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Technology changes what we know and when we know it

The September 11th terrorist attack on America shocked the world. Itsnuffed out the lives of more than 6,000 innocent civilians anddestroyed forever the naïve notion that America, somehow, wasimmune from the random assaults of terrorists that have alreadydestroyed so many other lives in locations around the globe.

No doubt the terrorists responsible for the September 11th attackson New York City and Washington, D.C. hoped to draw attention andsympathy to their cause. Instead, they have brought the wrath of theworld down upon their heads. For the first time in history, thecountries of the world are united in an unprecedented coalition, acoalition determined to rid the Earth of those who would deal interror.

In the coming weeks and months, the strength of that coalition willbe put to the test as tough words are replaced with the reality ofbattles and engagements and possibly more terrorist attacks that takean additional toll in human lives.

Media’s New Role

As we here at Video Systems contemplate the challenging timesthat lie ahead, we are struck by the important role that today’smedia, in all of its forms, will play in shaping our perceptions andunderstanding of events as they unfold.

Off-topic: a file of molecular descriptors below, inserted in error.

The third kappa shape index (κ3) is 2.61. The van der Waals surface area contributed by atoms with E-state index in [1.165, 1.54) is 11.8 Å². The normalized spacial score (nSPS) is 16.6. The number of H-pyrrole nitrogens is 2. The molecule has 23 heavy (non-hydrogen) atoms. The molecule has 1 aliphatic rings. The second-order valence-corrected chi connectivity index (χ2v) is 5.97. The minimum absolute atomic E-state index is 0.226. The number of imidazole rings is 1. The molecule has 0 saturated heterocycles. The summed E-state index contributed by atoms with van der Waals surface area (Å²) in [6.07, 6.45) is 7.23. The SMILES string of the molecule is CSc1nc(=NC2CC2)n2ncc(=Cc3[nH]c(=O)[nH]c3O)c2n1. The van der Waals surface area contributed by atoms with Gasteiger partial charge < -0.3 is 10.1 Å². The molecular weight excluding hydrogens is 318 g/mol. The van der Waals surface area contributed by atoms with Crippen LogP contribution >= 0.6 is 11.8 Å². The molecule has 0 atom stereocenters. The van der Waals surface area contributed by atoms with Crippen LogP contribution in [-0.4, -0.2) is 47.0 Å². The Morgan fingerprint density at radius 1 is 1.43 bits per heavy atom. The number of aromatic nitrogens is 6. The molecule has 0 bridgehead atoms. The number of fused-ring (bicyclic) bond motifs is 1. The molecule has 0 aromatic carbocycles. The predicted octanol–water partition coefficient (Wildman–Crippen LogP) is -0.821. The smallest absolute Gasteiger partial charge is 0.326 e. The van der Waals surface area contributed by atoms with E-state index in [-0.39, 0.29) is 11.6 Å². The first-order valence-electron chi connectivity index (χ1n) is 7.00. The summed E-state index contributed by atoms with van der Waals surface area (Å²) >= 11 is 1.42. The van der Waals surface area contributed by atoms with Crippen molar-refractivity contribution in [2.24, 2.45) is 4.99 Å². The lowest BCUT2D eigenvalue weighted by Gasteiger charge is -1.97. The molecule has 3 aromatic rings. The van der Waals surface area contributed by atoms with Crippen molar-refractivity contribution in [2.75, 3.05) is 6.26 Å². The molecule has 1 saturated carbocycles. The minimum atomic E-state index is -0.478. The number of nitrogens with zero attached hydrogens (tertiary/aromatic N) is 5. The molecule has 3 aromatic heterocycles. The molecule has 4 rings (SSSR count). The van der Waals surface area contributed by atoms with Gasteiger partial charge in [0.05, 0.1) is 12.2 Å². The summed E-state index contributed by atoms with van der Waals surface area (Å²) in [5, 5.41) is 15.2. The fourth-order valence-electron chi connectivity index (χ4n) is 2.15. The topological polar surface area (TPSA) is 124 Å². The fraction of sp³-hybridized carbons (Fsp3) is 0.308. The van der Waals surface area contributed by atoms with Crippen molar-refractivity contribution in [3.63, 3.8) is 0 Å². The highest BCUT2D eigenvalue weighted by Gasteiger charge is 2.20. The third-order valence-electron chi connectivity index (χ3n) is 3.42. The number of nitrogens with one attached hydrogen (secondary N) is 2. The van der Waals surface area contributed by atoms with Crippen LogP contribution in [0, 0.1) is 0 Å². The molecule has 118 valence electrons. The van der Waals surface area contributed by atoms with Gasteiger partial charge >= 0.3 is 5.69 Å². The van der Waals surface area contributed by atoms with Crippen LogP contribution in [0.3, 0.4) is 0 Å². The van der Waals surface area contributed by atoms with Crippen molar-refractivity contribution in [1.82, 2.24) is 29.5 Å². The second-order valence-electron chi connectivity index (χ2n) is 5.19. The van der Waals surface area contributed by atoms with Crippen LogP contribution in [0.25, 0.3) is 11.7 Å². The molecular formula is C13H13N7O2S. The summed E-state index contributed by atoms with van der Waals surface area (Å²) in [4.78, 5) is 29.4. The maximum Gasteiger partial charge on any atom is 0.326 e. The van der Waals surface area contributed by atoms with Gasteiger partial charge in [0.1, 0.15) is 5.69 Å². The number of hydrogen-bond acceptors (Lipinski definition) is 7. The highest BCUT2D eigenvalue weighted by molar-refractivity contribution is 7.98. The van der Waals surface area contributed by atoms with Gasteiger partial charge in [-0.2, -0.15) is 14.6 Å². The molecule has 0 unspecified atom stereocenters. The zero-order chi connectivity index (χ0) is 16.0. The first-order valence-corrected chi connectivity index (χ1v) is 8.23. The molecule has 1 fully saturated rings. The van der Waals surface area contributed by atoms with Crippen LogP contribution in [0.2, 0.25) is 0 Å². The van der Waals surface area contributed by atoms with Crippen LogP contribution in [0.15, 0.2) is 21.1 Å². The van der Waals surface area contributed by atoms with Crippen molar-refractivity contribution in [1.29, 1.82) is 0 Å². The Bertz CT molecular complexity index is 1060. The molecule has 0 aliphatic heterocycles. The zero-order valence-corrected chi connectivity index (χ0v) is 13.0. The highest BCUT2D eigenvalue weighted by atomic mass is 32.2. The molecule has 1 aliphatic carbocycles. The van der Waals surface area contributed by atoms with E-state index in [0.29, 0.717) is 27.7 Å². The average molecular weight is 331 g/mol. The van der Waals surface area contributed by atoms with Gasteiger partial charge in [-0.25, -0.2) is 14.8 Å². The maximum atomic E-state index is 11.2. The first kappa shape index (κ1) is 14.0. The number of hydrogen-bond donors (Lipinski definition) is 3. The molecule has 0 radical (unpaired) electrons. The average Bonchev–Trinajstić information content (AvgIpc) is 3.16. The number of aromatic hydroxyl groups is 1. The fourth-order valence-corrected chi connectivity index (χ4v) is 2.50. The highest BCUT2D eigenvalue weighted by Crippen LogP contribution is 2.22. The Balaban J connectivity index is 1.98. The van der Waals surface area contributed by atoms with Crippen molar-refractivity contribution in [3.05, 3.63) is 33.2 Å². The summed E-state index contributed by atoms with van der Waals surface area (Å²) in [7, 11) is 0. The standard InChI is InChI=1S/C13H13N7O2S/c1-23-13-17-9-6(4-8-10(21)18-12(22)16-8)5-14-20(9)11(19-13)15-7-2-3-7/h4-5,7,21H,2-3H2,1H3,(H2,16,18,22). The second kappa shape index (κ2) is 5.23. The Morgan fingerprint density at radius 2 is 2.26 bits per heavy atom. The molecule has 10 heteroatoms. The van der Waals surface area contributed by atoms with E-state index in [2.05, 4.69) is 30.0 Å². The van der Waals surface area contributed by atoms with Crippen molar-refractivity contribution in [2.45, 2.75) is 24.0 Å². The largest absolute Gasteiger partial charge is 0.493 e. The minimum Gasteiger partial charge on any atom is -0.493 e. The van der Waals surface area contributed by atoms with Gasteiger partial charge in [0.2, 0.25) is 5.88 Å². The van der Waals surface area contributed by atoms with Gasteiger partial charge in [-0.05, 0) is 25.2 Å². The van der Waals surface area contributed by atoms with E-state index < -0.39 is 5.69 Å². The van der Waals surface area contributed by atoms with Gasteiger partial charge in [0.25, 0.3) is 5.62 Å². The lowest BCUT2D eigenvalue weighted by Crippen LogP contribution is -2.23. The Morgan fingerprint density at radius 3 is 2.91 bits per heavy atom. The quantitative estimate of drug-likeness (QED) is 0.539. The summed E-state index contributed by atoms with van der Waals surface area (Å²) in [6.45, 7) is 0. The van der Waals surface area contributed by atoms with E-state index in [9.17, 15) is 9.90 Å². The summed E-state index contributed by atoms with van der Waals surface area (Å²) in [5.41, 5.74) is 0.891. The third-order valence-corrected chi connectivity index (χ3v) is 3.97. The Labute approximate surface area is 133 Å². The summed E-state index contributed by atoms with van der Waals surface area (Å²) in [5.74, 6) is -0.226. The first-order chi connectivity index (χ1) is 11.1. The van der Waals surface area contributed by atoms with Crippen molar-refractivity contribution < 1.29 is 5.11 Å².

If Vietnam was the first war that television brought into our livingroom, this War on Terrorism will be the first war covered,communicated, and dissected in realtime via the power of the Web andthe proliferation of high-quality, low-cost digital cameras.

As we’ve already seen in these last few weeks since theinitial attack on September 11, today’s new media technologieshave changed the nature of crisis news reporting. It changes what weknow, how much we know, and when we know it. It changes the waytraditional news outlets cover fast-breaking news events, and itchanges the way we, the general public, discuss, digest, and shareinformation.

Today, news, as well as opinion, rumor, and propaganda, can spinaround the world at the speed of light, shaping perceptions andstimulating emotions within moments of an event.

In the coming weeks, it will be our goal in this section of ourwebsite to bring some perspective to the social, cultural, and ethicalimplications of this new age in media communication as well as providesome details on the practical challenges faced by traditional newsoutlets who are striving to employ the latest media technologies.

We invite you to join us in our coverage of this important topic bysharing with us your own thoughts on the changing role of media.Whether you have thoughts about how the traditional news networks havecovered recent news events, or thoughts about how the rise of the Webas a medium for information distribution is impacting our perceptionsof events or impacting the role of traditional news outlets, we areeager to hear what you have say. Just drop us an email, andtell us what’s on your mind. We will happily share your thoughtswith others in a bulletin board section on this site.

Stephen Porter is executive editor of Video Systems.